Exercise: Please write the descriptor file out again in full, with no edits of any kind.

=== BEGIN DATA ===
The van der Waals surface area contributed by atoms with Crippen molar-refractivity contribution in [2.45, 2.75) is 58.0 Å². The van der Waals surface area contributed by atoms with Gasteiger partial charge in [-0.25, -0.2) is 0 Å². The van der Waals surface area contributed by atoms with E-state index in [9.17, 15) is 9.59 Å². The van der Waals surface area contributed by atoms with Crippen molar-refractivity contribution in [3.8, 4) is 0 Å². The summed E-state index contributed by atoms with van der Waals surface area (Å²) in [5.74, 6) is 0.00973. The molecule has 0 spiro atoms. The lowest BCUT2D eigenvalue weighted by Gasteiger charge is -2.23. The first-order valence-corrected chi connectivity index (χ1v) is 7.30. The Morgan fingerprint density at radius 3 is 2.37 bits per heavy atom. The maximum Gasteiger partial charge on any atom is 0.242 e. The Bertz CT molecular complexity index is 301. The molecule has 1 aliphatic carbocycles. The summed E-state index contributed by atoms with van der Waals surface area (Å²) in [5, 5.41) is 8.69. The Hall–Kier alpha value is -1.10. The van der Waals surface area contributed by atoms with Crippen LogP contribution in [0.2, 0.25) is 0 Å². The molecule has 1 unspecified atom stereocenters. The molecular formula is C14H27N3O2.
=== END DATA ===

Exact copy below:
The van der Waals surface area contributed by atoms with Crippen molar-refractivity contribution in [2.45, 2.75) is 58.0 Å². The van der Waals surface area contributed by atoms with Gasteiger partial charge in [-0.25, -0.2) is 0 Å². The van der Waals surface area contributed by atoms with E-state index in [9.17, 15) is 9.59 Å². The van der Waals surface area contributed by atoms with Crippen molar-refractivity contribution in [3.8, 4) is 0 Å². The summed E-state index contributed by atoms with van der Waals surface area (Å²) in [5.74, 6) is 0.00973. The molecule has 0 spiro atoms. The lowest BCUT2D eigenvalue weighted by Gasteiger charge is -2.23. The first-order valence-corrected chi connectivity index (χ1v) is 7.30. The Morgan fingerprint density at radius 3 is 2.37 bits per heavy atom. The maximum Gasteiger partial charge on any atom is 0.242 e. The Bertz CT molecular complexity index is 301. The molecule has 1 aliphatic carbocycles. The summed E-state index contributed by atoms with van der Waals surface area (Å²) in [5, 5.41) is 8.69. The Hall–Kier alpha value is -1.10. The van der Waals surface area contributed by atoms with Crippen LogP contribution in [0.2, 0.25) is 0 Å². The molecule has 1 unspecified atom stereocenters. The molecular formula is C14H27N3O2.